How sweet it isn’t


How sweet it isn’t

In the late 1800′s, as the story goes, a Russian chemist sat down to dinner without washing his hands and unwittingly discovered what we know today as the artificial sweetener saccharin. He’d bitten into a curiously sweet dinner roll and, apparently, it literally was finger-licking good: he realized the slightly metallic sweetness on his fingers came from the coal-tar residue on his hands.

Saccharin was soon patented and is now among the five artificial sweeteners approved by the FDA, along with aspartame, neotame, sucralose, and acesulfame potassium, also known as acesulfame K.

But multiple studies on these artificial compounds and have raised concerns that might give you pause before reaching for that next diet cola. Yes, they are calorie-free. But that’s not the whole story. Although earlier reports of a tie to cancer have been debunked, consider these findings:

  • A 2015 study published by the Journal of the American Geriatrics Society found diet soda drinkers over 65 experienced a quadrupling of waist circumference over non-diet soda drinkers. Obesity hasn’t conclusively been linked to the sweeteners, but other behaviors triggered by sweeteners have raised a red flag. Are you subconsciously rewarding yourself with high-calorie treats because you’ve been so good?
  • A 2013 book, “The Sugar Smart Diet” by Prevention magazine editor Anne Alexander, indicates that the sweeter taste is addictive. Saccharin is 200 times to 300 times sweeter than sugar; sucralose 600 times sweeter. Laboratory rats exposed to cocaine actually passed up more of the drug for saccharine.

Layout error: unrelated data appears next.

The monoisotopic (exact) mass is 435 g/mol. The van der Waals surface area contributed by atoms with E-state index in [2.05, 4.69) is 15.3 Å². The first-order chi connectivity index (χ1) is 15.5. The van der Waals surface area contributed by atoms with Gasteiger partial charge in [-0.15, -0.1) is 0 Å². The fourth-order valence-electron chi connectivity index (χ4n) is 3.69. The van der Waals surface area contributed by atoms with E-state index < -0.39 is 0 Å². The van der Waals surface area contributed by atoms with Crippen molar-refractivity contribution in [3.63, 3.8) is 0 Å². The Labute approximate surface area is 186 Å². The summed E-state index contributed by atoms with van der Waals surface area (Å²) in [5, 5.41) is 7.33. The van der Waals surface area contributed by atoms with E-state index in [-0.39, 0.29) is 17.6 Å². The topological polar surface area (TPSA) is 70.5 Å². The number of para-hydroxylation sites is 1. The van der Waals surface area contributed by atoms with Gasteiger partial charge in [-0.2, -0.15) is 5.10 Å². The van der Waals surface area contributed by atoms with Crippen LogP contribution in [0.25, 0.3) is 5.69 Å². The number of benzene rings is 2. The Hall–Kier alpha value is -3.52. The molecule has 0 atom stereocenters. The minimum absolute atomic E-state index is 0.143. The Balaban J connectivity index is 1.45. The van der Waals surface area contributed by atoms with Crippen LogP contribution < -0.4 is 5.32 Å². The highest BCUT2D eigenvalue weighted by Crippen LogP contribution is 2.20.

• That same sweetness tricks your body into releasing insulin, causing blood sugar to spike. It also reduces the hormone GLEP-1, which balances blood-sugar levels and makes you feel full, according to Purdue University’s Susan Swithers in a 2013 study. You’re left hungry and craving more.
  • Even more disturbing are findings reported in Harvard Health in 2016. It cited a study that found diet soda drinkers are 36 percent more at risk of having a metabolic syndrome. They also have a 67 percent higher risk of contracting Type 2 diabetes.
  • On the environmental front, two studies, the most recent in 2013, found that artificial sweeteners don’t break down when flushed away to wastewater treatment plants. Sucralose and acesulfame K were found in the treated water released to rivers. In a totally unrelated recent study, tests of public swimming pools found artificial sweeteners in the water, leading researchers to issue a stern warning to swimmers about urinating in the pool.
  • Back to that intense sweetness: In time, artificial sweeteners dull your tastebuds. Your body is left craving what it can’t enjoy anymore, leading to increased consumption of sweets.

These findings, taken with other research, should be enough to leave you thinking twice before you reach for an artificial sweetener.